Colorcon and ARmark forge anti-counterfeiting alliance

ARmark microtagsExcipient and coating specialist Colorcon has teamed up with ARmark to provide an authentication technology that can be incorporated into the film coatings of solid oral dosage forms.

The two players say the technology - dubbed mark On-Dose ID - falls firmly into the scope of the draft guidance from the US Food and Drug Administration (FDA) on regulatory filing requirements for physical-chemical identifiers (PCIDs) used for anticounterfeiting.

ARmark has developed covert micro-tags that can be integrated into existing film coating processes and carry information such as lot and batch numbers, logos and other text, patterns, shapes and symbols, in a particle just 75-110 microns across.

The micro-tags can be added to dosage forms without additional manufacturing steps or capital investments, according to the companies, and make it possible to detect and authenticate legitimate dosage forms and identify counterfeits using a simple microscope.

They can also be placed onto primary and secondary packaging, making it possible to build a multilayered anti-counterfeiting approach, and are "nearly impossible" to replicate or reverse engineer, they claim.

Meanwhile, Colorcon's pigments, flavours and inks have been used to create film coatings that impart a distinctive appearance to solid dosage forms making it easier for a patient or pharmacists to identify the product at a glance.

The draft PCID guidance was published in July and is designed to remove some of the uncertainty faced by drugmakers using markers to differentiate their products from counterfeits.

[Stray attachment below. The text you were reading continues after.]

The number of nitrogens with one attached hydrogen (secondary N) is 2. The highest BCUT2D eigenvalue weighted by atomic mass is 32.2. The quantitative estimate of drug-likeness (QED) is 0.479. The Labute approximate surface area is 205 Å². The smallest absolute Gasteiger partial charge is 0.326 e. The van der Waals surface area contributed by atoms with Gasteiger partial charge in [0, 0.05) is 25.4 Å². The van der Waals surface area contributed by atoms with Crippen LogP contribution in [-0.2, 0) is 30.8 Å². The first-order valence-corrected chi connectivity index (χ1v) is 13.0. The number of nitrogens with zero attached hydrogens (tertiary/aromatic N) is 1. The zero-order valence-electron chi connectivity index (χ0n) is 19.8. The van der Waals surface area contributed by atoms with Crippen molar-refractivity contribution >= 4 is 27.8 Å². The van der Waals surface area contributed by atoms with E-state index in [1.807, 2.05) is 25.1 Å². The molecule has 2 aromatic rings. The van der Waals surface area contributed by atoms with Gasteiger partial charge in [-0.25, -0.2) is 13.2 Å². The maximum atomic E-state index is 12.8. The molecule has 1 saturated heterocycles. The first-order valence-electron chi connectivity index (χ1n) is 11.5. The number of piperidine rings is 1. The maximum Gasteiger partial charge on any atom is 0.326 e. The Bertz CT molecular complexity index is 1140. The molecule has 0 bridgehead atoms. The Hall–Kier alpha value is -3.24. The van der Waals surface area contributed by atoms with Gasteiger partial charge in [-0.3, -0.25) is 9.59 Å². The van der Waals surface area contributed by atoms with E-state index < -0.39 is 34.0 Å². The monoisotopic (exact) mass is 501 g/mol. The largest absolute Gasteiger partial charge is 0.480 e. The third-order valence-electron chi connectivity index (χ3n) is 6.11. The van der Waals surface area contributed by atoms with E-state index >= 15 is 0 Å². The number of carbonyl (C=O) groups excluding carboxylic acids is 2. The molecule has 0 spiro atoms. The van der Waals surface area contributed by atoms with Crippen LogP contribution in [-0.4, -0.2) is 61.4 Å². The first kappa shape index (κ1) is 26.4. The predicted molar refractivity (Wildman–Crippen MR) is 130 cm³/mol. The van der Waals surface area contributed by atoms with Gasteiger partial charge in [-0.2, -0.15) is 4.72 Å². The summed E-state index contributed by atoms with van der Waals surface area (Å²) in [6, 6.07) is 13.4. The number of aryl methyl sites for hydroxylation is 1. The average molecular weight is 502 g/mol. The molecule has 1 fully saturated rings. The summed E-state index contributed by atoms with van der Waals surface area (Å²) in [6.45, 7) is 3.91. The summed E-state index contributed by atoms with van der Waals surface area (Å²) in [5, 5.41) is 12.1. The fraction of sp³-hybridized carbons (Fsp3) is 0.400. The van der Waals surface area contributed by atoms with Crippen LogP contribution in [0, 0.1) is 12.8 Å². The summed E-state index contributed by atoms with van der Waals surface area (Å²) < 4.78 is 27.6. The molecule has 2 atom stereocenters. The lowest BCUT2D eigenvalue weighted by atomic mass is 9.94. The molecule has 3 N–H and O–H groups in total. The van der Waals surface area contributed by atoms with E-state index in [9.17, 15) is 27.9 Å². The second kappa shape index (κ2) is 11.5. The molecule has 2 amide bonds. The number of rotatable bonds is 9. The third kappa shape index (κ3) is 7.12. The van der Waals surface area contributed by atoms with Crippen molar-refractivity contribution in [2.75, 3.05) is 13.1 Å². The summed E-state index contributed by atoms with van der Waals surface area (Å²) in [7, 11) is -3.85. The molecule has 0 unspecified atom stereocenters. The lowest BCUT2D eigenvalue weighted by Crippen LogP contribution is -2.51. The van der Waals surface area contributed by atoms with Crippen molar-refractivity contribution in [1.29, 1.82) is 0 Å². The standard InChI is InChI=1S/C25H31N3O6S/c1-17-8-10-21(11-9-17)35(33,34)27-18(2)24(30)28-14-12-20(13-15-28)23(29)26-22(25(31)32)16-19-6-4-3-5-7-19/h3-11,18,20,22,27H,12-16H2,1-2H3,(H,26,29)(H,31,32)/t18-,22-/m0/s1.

It contains practical recommendations, for example, noting that PCIDs should be pharmacologically-inactive and relatively inert. Also, they should be placed in a portion of the dosage form away from the active ingredient and separated from any excipients which affect the active's release profile.

ARmark maintains its micro-tags fulfil the requirements of the draft guidance perfectly.

“Adding mark micro-tags to an existing immediate release film coated tablet can now be considered to be a SUPAC Level 1 annual reportable change,” states Jeff Robertson, director and general manager at the company. 

“That means drug manufacturers can quickly begin using the On-Dose ID technology to protect their product without prior approval from the FDA.”

Under FDA guidelines, a SUPAC Level 1 change is a minor modification that needs no individual notification and would simply need to be documented in a company's next annual report.

"Colorcon’s studies have shown there is no impact on dissolution or stability when the mark On-Dose ID micro-tags are incorporated into an existing film-coated dosage form," commented Dr. Kamlesh Oza, Colorcon's general manager of film coatings.

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